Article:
FABRICATION AND PURIFICATION OF SELF-MOTILE NOBLE METAL-SEMICONDUCTOR ACTIVE COLLOIDAL DEVICES

Open Access
Author:
McDermott, Joseph James
Graduate Program:
Chemical Engineering
Degree:
Doctor of Philosophy
Document Type:
Dissertation
Date of Defense:
July 28, 2001
Committee Members:
  • Darrell Velegol, Dissertation Advisor
  • Darrell Velegol, Committee Chair
  • Michael John Janik, Committee Member
  • Themis Matsoukas, Committee Member
  • Ayusman Sen, Committee Member
Keywords:
  • electrophoresis
  • colloidal assembly
  • micromotors
Abstract:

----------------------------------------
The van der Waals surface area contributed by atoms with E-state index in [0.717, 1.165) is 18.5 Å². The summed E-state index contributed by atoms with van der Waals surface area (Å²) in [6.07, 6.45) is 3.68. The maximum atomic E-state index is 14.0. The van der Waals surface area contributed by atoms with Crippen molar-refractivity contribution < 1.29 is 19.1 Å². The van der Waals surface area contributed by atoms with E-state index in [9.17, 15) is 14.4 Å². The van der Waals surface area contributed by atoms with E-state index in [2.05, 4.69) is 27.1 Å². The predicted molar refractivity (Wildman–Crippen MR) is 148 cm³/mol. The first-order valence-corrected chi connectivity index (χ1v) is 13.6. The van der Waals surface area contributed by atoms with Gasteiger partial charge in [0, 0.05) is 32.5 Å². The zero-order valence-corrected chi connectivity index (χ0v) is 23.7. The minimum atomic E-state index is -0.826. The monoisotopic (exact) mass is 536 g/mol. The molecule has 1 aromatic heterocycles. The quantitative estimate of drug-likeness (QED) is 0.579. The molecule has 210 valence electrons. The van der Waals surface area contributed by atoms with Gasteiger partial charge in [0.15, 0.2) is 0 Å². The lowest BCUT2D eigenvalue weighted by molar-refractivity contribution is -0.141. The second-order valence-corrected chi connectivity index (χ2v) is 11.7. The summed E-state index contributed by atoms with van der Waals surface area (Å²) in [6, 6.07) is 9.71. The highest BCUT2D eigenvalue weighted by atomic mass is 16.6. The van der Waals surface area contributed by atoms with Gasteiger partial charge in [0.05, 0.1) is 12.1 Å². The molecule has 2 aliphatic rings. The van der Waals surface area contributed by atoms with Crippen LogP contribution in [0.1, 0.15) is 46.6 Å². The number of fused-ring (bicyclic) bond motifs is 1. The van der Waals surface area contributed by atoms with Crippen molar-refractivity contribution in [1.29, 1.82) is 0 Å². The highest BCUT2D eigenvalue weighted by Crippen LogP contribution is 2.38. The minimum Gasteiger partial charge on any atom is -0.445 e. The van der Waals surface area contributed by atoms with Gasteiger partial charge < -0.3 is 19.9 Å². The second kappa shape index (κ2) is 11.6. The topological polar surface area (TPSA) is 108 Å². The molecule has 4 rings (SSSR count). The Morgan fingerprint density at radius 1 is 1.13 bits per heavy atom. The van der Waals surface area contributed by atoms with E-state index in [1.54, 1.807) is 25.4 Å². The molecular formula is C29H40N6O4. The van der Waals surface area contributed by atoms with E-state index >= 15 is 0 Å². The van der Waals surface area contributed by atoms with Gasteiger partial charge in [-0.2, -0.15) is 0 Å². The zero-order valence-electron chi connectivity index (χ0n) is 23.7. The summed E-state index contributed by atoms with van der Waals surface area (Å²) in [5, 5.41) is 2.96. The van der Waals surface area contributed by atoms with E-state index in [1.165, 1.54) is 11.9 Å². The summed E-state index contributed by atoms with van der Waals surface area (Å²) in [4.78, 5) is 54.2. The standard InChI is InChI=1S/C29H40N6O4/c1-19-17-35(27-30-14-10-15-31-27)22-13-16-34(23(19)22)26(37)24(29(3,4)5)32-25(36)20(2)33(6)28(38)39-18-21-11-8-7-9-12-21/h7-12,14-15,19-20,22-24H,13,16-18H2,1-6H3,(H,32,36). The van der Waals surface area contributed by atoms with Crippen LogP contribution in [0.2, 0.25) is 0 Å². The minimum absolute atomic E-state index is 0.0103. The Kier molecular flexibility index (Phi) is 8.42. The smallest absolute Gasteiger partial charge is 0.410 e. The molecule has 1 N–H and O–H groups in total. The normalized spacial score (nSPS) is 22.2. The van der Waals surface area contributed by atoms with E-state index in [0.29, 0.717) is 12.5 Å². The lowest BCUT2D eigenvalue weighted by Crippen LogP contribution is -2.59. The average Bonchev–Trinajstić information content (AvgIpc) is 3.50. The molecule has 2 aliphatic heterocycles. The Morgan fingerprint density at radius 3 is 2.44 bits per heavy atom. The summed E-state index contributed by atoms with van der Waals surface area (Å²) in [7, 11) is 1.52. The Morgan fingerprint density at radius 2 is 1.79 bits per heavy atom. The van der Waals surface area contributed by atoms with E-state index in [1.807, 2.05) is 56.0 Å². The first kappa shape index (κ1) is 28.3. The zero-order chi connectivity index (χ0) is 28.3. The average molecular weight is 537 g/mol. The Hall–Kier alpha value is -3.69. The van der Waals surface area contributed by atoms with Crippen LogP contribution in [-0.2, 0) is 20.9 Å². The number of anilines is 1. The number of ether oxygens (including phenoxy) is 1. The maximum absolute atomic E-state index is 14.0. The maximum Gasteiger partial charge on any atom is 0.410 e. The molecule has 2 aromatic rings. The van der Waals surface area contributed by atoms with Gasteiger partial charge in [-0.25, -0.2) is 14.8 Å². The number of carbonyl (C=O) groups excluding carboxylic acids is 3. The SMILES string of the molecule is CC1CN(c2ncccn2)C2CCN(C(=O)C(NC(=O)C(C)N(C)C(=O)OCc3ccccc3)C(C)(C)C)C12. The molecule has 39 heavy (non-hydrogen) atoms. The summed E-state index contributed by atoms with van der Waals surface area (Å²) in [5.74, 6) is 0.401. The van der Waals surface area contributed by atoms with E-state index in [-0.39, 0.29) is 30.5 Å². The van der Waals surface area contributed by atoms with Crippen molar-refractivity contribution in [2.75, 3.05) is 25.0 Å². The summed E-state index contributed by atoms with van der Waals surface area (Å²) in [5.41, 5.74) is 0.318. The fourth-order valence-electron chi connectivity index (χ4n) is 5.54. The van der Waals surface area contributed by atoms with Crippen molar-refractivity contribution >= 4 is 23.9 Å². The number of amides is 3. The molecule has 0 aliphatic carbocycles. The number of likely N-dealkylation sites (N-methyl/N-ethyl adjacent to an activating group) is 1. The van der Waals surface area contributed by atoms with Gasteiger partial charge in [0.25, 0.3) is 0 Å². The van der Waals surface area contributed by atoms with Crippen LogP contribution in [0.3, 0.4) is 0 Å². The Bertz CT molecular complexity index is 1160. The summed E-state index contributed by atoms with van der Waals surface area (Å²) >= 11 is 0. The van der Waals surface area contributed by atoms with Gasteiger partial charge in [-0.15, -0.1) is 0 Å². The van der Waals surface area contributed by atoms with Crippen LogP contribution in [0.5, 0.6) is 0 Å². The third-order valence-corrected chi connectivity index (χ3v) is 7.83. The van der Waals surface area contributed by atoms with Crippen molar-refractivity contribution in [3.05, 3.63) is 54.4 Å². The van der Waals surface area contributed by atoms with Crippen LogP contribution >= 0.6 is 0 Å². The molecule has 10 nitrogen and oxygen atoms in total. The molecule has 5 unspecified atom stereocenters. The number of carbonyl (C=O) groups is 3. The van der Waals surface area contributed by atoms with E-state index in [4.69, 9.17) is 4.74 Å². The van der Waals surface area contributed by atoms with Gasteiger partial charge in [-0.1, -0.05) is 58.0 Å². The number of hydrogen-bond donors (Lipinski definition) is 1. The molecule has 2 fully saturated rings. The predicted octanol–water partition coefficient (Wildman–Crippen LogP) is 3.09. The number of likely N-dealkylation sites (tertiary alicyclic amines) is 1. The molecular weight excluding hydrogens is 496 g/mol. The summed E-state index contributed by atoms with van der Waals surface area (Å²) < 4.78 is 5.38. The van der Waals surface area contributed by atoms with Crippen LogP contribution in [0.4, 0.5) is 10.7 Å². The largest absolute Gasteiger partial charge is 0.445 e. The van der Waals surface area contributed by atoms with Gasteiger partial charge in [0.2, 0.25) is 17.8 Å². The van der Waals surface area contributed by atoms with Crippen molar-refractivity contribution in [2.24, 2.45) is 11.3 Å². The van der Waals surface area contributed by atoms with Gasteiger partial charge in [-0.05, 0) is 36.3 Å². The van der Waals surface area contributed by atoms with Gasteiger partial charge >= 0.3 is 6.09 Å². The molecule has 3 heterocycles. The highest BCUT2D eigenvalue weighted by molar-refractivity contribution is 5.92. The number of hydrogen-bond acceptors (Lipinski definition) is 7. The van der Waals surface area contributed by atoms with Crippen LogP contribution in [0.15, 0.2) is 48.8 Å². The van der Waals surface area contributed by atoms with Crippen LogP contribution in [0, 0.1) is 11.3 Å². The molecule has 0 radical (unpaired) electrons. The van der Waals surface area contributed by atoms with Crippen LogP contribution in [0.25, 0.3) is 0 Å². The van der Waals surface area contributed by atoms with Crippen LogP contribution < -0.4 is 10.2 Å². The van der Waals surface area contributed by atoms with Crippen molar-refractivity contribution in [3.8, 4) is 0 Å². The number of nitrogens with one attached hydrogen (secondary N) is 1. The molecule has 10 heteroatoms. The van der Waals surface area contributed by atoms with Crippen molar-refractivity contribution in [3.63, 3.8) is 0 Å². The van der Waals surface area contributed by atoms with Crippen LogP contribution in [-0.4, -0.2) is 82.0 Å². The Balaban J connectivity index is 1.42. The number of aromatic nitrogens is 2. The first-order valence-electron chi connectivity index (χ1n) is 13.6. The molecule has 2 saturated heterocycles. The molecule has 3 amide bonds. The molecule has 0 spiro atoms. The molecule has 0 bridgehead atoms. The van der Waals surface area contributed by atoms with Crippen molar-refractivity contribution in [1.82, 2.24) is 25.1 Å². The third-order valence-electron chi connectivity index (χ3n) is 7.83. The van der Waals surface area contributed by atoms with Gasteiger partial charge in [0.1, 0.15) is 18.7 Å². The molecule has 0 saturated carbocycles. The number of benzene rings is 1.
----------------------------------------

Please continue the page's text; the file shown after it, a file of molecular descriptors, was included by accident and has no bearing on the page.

Colloidal assembly is a field of scientific research that can be found at the intersection of many fields and disciplines. As a result, chemists, physicists, materials scientists, and chemical engineers are all active in assembly research. However, most assemblies currently being fabricated are of model systems (such as assemblies of inert polymer microparticles) and are assembled using material-specific techniques that produce only lab scale quantities of product. In this work, the chemical engineering aspects of colloidal assembly are explored. The primary question being: how can we design, build, and purify a functional colloidal assembly, using techniques that are generalized and scalable, envisioning the entire colloidal assembly process as one might picture a chemical plant. The two most important steps in this process, both the assembly of the product from component particles and the separation and purification of the product, are considered. The functional colloidal assembly produced here is a three-component colloidal ‘trimer’ consisting of three micron-sized particles attached in a specific order, i.e., gold – cadmium sulfide – silver, but without a specific orientation. The assembly process used to form these trimers is developed and characterized in this work. It is a diffusion-limited, selective, controlled aggregation process called ‘Quenched Electrostatic Assembly’. When placed into a solution of hydrogen peroxide, these trimers act as photoresponsive catalytic motors. Through selective decomposition of the peroxide and other photoelectrochemical reactions, the motor induces a localized ionic concentration gradient which moves the motor and other particles around it through electro- or diffusiophoresis. Other systems explored using similar principles are gold-silver heterodoublet motors, calcium carbonate diffusion-induced micropumps and motors, and flows in microchannels due to dissolution and passivation of disturbed geologic samples. Because colloidal assembly is such a broad field, this work encompasses many different fields: interparticle forces, diffusion and aggregation kinetics, catalysis, photoelectrochemistry, geology, and solution electrodynamics, along with many types of colloidal functionalization and analysis.